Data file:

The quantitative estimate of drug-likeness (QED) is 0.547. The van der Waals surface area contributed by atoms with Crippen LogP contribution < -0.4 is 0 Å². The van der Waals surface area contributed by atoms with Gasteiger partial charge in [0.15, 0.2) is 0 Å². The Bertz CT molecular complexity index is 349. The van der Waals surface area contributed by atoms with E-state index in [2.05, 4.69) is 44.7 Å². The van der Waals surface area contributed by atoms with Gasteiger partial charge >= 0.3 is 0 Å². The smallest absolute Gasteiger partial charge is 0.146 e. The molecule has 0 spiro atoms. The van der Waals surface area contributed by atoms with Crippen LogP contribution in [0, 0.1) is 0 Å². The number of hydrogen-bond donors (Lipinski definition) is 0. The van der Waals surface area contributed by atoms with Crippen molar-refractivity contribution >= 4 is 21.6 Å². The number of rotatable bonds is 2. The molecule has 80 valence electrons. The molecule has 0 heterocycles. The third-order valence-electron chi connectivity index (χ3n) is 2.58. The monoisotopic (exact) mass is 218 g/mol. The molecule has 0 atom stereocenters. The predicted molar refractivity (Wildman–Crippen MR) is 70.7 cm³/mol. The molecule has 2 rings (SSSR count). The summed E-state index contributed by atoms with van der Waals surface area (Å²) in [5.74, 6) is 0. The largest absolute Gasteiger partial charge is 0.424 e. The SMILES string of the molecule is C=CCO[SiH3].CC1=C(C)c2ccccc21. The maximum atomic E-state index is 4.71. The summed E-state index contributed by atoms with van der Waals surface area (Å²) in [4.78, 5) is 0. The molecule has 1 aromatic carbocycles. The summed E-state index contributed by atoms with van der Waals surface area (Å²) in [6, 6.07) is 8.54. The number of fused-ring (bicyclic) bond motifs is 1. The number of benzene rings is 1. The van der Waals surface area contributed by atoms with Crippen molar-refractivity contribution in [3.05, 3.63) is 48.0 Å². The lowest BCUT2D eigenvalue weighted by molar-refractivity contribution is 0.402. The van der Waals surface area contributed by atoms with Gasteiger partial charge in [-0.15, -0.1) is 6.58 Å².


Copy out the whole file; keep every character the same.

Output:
The quantitative estimate of drug-likeness (QED) is 0.547. The van der Waals surface area contributed by atoms with Crippen LogP contribution < -0.4 is 0 Å². The van der Waals surface area contributed by atoms with Gasteiger partial charge in [0.15, 0.2) is 0 Å². The Bertz CT molecular complexity index is 349. The van der Waals surface area contributed by atoms with E-state index in [2.05, 4.69) is 44.7 Å². The van der Waals surface area contributed by atoms with Gasteiger partial charge >= 0.3 is 0 Å². The smallest absolute Gasteiger partial charge is 0.146 e. The molecule has 0 spiro atoms. The van der Waals surface area contributed by atoms with Crippen LogP contribution in [0, 0.1) is 0 Å². The number of hydrogen-bond donors (Lipinski definition) is 0. The van der Waals surface area contributed by atoms with Crippen molar-refractivity contribution >= 4 is 21.6 Å². The number of rotatable bonds is 2. The molecule has 80 valence electrons. The molecule has 0 heterocycles. The third-order valence-electron chi connectivity index (χ3n) is 2.58. The monoisotopic (exact) mass is 218 g/mol. The molecule has 0 atom stereocenters. The predicted molar refractivity (Wildman–Crippen MR) is 70.7 cm³/mol. The molecule has 2 rings (SSSR count). The summed E-state index contributed by atoms with van der Waals surface area (Å²) in [5.74, 6) is 0. The largest absolute Gasteiger partial charge is 0.424 e. The SMILES string of the molecule is C=CCO[SiH3].CC1=C(C)c2ccccc21. The maximum atomic E-state index is 4.71. The summed E-state index contributed by atoms with van der Waals surface area (Å²) in [4.78, 5) is 0. The molecule has 1 aromatic carbocycles. The summed E-state index contributed by atoms with van der Waals surface area (Å²) in [6, 6.07) is 8.54. The number of fused-ring (bicyclic) bond motifs is 1. The number of benzene rings is 1. The van der Waals surface area contributed by atoms with Crippen molar-refractivity contribution in [3.05, 3.63) is 48.0 Å². The lowest BCUT2D eigenvalue weighted by molar-refractivity contribution is 0.402. The van der Waals surface area contributed by atoms with Gasteiger partial charge in [-0.15, -0.1) is 6.58 Å².